Obituary for Tony Rees by Ron Cant
THE close knit community of Morfa Llanelli turned out en masse to honour the memory and life of one of their own and extraordinary “master” of the sea, Tony Rees.
A true cockleshell hero of Llanelli’s sands and father of four, grandfather of seven and great grandfather of six, Tony, it’s estimated, harvested more than 7,000tonnes of cockles single-handedly over his lifetime.
At the age of four he had his own rake and riddle – a present from his beloved mother ‘Gran the Dock,’ and was cockling with his dad in the Loughor Estuary and the middle banks through to Burry Port.
In the weeks before he died, aged 80, last month Tony made his familiar ride from his Morfa Heol Tregonning home to Burry Port Harbour.
Two of his four sons were out in the estuary as usual that morning maintaining the many generations of the Rees family’s tradition of cockling. Tony once said: “Salt water runs in our veins, not blood.”
A tide of more than 500 mourners flooded to Llanelli Crematorium (Tuesday Nov 26th) to support Tony’s wife of 58-years, Sheila, and the family on their sudden loss.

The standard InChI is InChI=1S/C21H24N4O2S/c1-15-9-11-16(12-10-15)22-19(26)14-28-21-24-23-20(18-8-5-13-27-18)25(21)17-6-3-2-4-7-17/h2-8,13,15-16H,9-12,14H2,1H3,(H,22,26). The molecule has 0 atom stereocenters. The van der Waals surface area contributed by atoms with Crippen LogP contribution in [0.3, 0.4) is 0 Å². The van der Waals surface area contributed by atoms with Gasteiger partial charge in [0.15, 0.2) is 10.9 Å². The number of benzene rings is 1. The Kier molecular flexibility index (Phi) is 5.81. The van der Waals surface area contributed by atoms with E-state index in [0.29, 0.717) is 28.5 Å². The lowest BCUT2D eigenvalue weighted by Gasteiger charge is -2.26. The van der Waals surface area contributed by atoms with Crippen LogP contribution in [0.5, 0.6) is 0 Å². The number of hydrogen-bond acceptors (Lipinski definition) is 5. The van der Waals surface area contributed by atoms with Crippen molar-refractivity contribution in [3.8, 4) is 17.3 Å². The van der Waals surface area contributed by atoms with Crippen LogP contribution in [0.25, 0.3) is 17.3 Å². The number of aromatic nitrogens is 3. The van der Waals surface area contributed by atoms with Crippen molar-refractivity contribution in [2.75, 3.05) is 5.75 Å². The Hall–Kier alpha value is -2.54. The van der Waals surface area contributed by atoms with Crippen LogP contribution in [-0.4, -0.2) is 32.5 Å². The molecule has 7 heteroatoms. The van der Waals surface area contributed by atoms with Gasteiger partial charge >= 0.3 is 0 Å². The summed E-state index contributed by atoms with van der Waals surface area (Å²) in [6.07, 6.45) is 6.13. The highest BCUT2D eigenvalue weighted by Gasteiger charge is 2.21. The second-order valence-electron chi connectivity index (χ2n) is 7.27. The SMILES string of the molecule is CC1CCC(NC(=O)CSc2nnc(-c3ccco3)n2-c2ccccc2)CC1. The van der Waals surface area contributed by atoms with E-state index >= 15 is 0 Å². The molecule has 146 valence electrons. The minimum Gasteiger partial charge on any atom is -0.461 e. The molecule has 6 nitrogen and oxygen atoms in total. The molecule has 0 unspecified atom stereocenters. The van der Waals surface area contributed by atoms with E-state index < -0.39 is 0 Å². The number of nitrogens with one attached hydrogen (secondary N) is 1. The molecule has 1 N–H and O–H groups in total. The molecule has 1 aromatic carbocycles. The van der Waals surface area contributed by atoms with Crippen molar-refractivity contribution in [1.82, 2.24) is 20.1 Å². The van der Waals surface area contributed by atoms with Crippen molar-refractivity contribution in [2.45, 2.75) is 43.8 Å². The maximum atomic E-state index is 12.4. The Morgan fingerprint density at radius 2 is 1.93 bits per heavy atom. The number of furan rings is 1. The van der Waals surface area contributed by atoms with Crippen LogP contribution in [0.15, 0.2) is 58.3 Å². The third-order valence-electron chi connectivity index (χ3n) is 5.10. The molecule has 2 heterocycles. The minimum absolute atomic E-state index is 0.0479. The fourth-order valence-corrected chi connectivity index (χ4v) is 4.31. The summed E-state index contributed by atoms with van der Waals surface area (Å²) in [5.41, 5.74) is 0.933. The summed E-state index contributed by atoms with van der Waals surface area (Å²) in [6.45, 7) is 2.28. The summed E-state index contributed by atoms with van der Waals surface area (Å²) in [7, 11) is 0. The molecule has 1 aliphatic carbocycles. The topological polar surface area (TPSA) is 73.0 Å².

Over his lifetime variously working at Llanelli’s North Dock Tannery, Richard Thomas and Baldwin’s; Trostre as a fork lift driver and gantry operator and Pressed Steel Fisher car factory, Tony filled his spare time cockling, fishing, shooting and enjoying his passion for motor cycles.
He could turn his hand to anything even building his own boat, Suzanna, to trawl Carmarthen Bay’s Hooper Bank. He knew the sea so well others would marvel at his uncanny knack of landing catches of Dover Sole on the only two random days annually they were in the estuary to spawn.
Lifelong friend and cousin, Elwyn Rees, said:” He would just look at the sea and study the shoreline rocks and know when it was right to fish for various species of fish. We used to joke he had a direct line to Neptune. He truly was a master of the sea.
“His knowledge of the sea and marshes on Gower and round to Llanelli was legendary. Commercial fishermen eagerly sought his advice. With rod in hand Tony would always return with a catch. He would outwit bass when other fishermen would return empty handed.”
Elwyn said Tony was also a keen conservationist and would only shoot and fish for the family table.
“In the harsh winter of 1962-3 when the estuary froze to a depth of 18-inches and wildfowl were dying on the ice floes on the outgoing estuary tides, Tony put his own life at risk returning hundreds of struggling wildfowl to flowing water to help save them.
“We may have lost the master but the legacy of his teachings will live on in all those whose lives he touched.”